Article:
“Wi-Fi (certification mark) — used to certify the interoperability of wireless computer networking devices.”
Such is the definition of Wi-Fi, according to the newest edition of Merriam-Webster’s Collegiate Dictionary. It was announced today by the Wi-Fi Alliance trade organization that Wi-Fi was one of nearly 100 new words added to the venerable dictionary.
“You know you’ve truly made it when you’re in Webster’s dictionary,” said Frank Hanzlik, Managing Director of the Wi-Fi Alliance. “Wi-Fi is not only a way of life for thousands and thousands but also is now a bona fide part of the English language.”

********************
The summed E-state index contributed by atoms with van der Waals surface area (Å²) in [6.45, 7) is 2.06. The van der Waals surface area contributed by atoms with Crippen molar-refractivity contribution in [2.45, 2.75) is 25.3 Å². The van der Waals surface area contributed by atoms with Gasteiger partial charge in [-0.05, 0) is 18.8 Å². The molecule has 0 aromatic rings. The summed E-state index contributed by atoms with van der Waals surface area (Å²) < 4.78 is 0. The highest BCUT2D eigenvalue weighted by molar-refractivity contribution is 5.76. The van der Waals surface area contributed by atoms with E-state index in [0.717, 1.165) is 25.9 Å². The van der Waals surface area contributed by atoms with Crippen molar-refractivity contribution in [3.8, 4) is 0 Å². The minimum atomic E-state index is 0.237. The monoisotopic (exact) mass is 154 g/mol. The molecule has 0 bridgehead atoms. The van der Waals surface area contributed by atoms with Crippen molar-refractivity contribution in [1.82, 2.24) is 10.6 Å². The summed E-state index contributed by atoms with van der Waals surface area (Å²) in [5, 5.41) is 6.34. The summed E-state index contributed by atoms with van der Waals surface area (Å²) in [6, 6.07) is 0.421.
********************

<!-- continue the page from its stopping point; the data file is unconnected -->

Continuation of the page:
Wi-Fi joins choice other new words and phrases such as brain freeze, chick flick and metadata, said Hanzlik.
“When you look at how long it took some of the new entries to make it into the dictionary, we feel honored to have been included so soon after Wi-Fi first came on the scene,” he added. “Webster’s dates the newly included ‘chick flick’ back to 1985, but it only took ‘Wi-Fi’ a few years of use to make it, which is a testament to the fast-growing popularity of this technology.”
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